The documentary, directed by Alison Chernick, shows that for Perlman, who has reached a rare kind of superstar status in his half-century career as a classical violinist, "what I can do" has been a life-long, ever-expanding concept.
While showing scenes from his whole career, Chernick paints a picture largely of Perlman's current life, making it clear that at age 72 Perlman continues to blow the idea of "limitations" out of the water. And she does not gloss over the fact that while he has been blazing an extraordinary path, he's been doing it in leg braces and a wheelchair, a legacy of childhood polio, which left him with a crippling disability at age four. He's had to conquer not only the considerable challenges of his chosen career path, but also to deal with a host of logistical problems and at times the limiting attitudes of others.
After watching a preview of the documentary, I spoke last Friday with Chernick about what it was like to follow Perlman in his travels and daily life, and how she came to understand his story.
"Right away I was attracted to Itzhak as a subject, to him and (his wife) Toby as a duo," Chernick said. "I'm a Jewish filmmaker, and his story is very Jewish and that was certainly one of the things that attracted me, and obviously the music. I knew that he was honest, vulnerable, sincere and funny, and I was very attracted to the humor -- I think people need that lightness. Yet at the same time, his story has incredible gravity: how he overcame adversity and how he made his way in the world. To be told with a little bit of humor, for me, was just the cherry on top."
For the film, Chernick and her crew shot about 100 hours of footage, beginning in November 2015 in Washington D.C. with Perlman accepting his Presidential Medal of Freedom Award from President Barack Obama.
Besides, D.C., "I went to Israel with him twice, I went to California with him, to Sonoma, Napa, we did this whole wine-tasting day which actually didn't make it into the film. We went to Miami, to Paris. We shot for about a year and started editing in between, so that we knew what we had. And then we edited for a whole year. So it was two years, start to finish." Chernick said. "Itzhak always says there's so much footage, we could have 'Return of Itzhak,' we could have 'Itzhak Part 2' -- we joke about that."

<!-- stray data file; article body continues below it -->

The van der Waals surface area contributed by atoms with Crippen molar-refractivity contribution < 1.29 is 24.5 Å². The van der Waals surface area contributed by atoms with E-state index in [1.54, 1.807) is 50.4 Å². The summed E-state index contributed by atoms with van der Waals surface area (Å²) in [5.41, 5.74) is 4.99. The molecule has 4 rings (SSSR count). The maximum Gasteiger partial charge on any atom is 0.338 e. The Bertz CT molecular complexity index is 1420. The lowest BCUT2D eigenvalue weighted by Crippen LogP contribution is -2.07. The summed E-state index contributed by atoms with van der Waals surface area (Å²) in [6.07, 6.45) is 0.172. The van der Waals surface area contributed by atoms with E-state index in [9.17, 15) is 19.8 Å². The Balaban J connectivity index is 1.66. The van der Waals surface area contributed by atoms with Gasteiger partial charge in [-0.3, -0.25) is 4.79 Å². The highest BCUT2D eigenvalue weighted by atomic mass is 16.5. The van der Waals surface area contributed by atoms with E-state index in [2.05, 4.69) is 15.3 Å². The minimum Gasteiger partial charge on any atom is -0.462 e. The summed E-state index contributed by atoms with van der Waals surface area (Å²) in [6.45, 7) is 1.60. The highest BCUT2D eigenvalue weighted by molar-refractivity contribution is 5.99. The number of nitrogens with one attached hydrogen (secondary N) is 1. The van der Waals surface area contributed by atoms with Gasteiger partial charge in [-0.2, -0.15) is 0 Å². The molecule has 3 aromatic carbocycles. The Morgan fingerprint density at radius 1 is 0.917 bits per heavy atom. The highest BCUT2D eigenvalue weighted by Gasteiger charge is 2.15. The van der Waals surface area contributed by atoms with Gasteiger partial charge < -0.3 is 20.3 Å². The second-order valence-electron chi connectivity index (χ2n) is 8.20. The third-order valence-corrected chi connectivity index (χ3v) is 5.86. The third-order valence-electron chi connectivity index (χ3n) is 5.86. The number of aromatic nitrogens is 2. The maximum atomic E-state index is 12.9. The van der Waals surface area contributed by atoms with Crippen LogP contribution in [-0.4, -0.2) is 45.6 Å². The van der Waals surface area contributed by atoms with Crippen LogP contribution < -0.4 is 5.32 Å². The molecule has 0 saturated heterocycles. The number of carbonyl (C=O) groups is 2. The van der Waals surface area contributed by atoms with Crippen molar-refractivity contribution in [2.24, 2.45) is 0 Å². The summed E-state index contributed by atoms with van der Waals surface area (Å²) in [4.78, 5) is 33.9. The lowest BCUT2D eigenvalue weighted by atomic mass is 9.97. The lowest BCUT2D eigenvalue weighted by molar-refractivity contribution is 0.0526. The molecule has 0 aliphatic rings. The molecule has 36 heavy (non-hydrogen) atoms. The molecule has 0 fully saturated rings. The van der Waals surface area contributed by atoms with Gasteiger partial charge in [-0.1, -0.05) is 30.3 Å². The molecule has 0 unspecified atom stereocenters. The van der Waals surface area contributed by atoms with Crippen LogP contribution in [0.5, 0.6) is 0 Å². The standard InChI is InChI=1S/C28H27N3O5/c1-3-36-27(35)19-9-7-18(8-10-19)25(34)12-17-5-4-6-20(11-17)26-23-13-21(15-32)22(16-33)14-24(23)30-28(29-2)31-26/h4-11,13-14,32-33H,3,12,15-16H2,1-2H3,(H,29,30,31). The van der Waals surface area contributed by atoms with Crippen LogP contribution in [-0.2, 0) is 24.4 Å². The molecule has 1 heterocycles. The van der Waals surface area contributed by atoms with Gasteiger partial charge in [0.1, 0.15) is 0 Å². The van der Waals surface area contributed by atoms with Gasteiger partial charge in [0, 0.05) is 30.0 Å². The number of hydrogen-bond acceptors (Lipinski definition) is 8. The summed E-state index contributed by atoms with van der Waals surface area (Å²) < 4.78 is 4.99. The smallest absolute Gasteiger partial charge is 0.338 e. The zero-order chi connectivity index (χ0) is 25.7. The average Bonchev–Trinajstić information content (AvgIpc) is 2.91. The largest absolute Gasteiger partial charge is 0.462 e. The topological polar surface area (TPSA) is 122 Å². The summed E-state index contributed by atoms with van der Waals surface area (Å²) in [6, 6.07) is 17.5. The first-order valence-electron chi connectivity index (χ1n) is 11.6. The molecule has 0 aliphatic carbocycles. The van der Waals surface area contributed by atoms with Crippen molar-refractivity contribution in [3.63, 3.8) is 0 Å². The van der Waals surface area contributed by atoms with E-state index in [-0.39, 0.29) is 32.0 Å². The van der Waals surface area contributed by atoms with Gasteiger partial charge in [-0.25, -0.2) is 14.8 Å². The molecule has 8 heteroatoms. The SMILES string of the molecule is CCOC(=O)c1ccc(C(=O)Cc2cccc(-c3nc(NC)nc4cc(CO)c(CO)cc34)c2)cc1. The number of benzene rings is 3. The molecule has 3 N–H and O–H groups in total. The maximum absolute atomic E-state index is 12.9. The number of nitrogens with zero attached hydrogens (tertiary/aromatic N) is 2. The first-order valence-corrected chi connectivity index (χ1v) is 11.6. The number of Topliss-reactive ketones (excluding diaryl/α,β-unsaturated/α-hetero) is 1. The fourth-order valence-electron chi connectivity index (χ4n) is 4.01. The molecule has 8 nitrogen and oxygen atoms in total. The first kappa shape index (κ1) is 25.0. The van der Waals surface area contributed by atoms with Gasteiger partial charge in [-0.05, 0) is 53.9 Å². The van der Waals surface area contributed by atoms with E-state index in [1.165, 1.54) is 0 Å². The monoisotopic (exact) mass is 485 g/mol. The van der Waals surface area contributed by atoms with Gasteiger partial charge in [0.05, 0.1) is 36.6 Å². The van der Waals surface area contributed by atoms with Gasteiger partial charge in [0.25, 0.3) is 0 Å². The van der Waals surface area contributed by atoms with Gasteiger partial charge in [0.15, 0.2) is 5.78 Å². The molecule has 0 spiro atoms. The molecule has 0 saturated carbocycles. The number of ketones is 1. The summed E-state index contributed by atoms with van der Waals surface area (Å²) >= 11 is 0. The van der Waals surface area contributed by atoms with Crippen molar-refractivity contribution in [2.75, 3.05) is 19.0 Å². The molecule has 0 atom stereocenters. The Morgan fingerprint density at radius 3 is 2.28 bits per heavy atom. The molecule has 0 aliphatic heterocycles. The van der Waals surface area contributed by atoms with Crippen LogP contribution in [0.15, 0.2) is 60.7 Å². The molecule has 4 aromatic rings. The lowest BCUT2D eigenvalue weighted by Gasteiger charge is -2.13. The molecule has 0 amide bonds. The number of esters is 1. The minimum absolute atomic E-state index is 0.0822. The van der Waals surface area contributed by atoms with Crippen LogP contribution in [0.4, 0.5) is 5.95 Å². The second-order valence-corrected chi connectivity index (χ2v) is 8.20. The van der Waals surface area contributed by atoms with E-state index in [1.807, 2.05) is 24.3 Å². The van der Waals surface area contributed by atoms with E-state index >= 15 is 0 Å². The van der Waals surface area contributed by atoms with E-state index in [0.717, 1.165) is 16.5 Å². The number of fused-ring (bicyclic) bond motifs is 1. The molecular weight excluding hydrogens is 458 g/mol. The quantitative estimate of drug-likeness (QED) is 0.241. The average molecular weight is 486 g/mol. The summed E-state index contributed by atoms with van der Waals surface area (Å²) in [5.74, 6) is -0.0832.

Like Perlman's life, the film is a kaleidoscope of remarkable scenes: the movie itself begins with Perlman playing for the opening of a Mets game. It goes on to show Perlman playing trios with Mischa Maisky and Evgeny Kissin in his living room; Perlman chatting with Toby, his wife of 50+ years, as she makes a cauliflower casserole in the kitchen. We see Perlman playing "Allentown" and "We Didn't Start the Fire" at a Billy Joel concert, performing the Bruch Concerto with the Israel Philharmonic, meeting with Israeli Prime Minister Benjamin Netanyahu and accepting the Genesis Prize, having wine with Alan Alda, conducting a student orchestra at Juilliard, doing a recording session with Martha Argerich, celebrating Jewish holidays with family; teaching at the Perlman Music Program, playing klezmer music at a party... Chernick lays it out Cinema Verité style, allowing the action to speak for itself.
We also see difficult moments; for example, going through airport security. TSA agents closely inspect his leg braces, and he has to explain that no, he cannot remove the shoes that are attached to them.
"We had to sneak that shot," Chernick said. "We had the camera riding on one of the suitcases, as our tripod."
Does that happen every time he travels?
"Sometimes he'll fly private, but yes, if he flies commercial he has to go through that, and it's really torturous," Chernick said. "Sometimes it's 10 times worse than what you saw in the film. There is a lot of waiting around, and he's incredibly patient."
The film also includes archival footage.
"We wanted to give just enough history to give you the context of his story but without being really a biography," Chernick said. "There was a film on (Perlman) in the '70s that covered him up until his 30s and I was kind of doing the next part: the story about now.
One striking use of archive is the inclusion of his 1958 performance on the Ed Sullivan show, a huge triumph in which 13-year-old Perlman plays the last movement of Wieniawski Concerto No. 2 with astonishing ease and fluidity, not to mention personal composure. Juxtaposed is a present-day conversation between Itzhak and Toby.
"We never discussed Sullivan's reasons for taking me," says present-day Perlman, looking steadily at Toby, "and I don't know whether we agree on this or not, whether it was purely because of the way I played..."
"No," she says firmly and without hesitation. "It was poor little crippled boy kind of thing. But anybody who heard that, any musician who heard that knew that it didn't have anything to do with 'crippled;' it didn't have anything to do with anything other than 'gift.'"
Toby is a strong presence everywhere - the voice of honesty and encouragement, the green-room critic, founder of the Perlman Music Program, beloved wife, mother and grandmother, partner for life. She tends to nail it on the head: We see Perlman's gift. Not just the considerable gift of his music, but the gift of his grace and wit. Chernick's documentary Itzhak illustrates it beautifully.
* * *
Itzhak opens on March 16 in New York and Los Angeles and will continue to open in more theatres thereafter. For showtimes and theater locations, please click here. It also is scheduled on PBS's American Masters series this October.
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